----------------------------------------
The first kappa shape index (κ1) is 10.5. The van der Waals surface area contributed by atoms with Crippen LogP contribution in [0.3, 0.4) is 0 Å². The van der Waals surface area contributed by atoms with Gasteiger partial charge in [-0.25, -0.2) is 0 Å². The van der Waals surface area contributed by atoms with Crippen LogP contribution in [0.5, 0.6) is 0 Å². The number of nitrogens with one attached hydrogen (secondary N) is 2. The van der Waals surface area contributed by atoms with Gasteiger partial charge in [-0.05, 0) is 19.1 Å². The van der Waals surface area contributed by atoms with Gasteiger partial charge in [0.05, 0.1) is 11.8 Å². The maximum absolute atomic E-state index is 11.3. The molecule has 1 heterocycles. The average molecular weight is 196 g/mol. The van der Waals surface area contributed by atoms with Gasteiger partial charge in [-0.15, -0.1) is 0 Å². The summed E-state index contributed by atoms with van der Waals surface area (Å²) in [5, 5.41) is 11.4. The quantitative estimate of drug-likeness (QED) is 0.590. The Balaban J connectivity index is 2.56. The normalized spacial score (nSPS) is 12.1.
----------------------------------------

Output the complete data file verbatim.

The first kappa shape index (κ1) is 10.5. The van der Waals surface area contributed by atoms with Crippen LogP contribution in [0.3, 0.4) is 0 Å². The van der Waals surface area contributed by atoms with Gasteiger partial charge in [-0.25, -0.2) is 0 Å². The van der Waals surface area contributed by atoms with Crippen LogP contribution in [0.5, 0.6) is 0 Å². The number of nitrogens with one attached hydrogen (secondary N) is 2. The van der Waals surface area contributed by atoms with Gasteiger partial charge in [-0.05, 0) is 19.1 Å². The van der Waals surface area contributed by atoms with Gasteiger partial charge in [0.05, 0.1) is 11.8 Å². The maximum absolute atomic E-state index is 11.3. The molecule has 1 heterocycles. The average molecular weight is 196 g/mol. The van der Waals surface area contributed by atoms with Gasteiger partial charge in [-0.15, -0.1) is 0 Å². The summed E-state index contributed by atoms with van der Waals surface area (Å²) in [5, 5.41) is 11.4. The quantitative estimate of drug-likeness (QED) is 0.590. The Balaban J connectivity index is 2.56. The normalized spacial score (nSPS) is 12.1.